IL-4 is a potent, pleiotropic cytokine that, in general, directs cellular activation, differentiation, and rescue from apoptosis. However, in mast cells, IL-4 induces the down-regulation of activation receptors and promotes cell death. Mast cells have been shown to transduce IL-4 signals through a unique C-terminally truncated isoform of STAT6. In this study, we examine the mechanism through which STAT6 is processed to generate this isoform. We demonstrate that STAT6 processing in mast cells is initiated by IL-4-induced phosphorylation and nuclear translocation of full-length STAT6 and subsequent cleavage by a nuclear serine-family protease. The location of the protease in the nucleus ensures that the truncated STAT6 has preferential access to bind DNA. IL-4-responsive target genes in mast cells are identified by chromatin immunoprecipitation of STAT6, including the IL-4 gene itself. These results suggest a molecular explanation for the suppressive effects of IL-4 on STAT6-regulated genes in mast cells.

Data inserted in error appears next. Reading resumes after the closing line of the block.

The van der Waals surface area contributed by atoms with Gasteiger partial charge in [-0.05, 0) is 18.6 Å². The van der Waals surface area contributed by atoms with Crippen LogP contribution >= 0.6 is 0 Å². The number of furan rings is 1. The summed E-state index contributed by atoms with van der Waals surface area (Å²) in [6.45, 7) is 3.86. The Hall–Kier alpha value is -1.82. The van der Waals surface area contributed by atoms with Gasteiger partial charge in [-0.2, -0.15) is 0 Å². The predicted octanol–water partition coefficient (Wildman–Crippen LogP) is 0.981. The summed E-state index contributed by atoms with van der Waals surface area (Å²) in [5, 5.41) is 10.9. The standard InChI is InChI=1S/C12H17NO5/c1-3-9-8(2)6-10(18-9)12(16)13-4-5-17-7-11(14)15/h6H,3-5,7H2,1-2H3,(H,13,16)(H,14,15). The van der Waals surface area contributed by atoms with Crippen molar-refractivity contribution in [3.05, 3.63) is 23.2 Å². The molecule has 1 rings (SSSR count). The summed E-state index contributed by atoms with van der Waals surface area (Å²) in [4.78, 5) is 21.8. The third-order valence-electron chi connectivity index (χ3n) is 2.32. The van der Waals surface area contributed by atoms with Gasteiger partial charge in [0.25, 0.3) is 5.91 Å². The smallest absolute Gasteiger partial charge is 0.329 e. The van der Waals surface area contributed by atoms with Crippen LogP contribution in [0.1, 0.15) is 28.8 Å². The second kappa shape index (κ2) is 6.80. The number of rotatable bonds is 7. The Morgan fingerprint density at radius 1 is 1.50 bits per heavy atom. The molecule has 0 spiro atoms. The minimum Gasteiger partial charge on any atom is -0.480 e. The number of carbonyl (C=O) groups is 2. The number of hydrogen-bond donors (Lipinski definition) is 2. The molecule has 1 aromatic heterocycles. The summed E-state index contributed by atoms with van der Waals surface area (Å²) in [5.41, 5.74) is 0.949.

ASJC Scopus subject areas
- Immunology and Allergy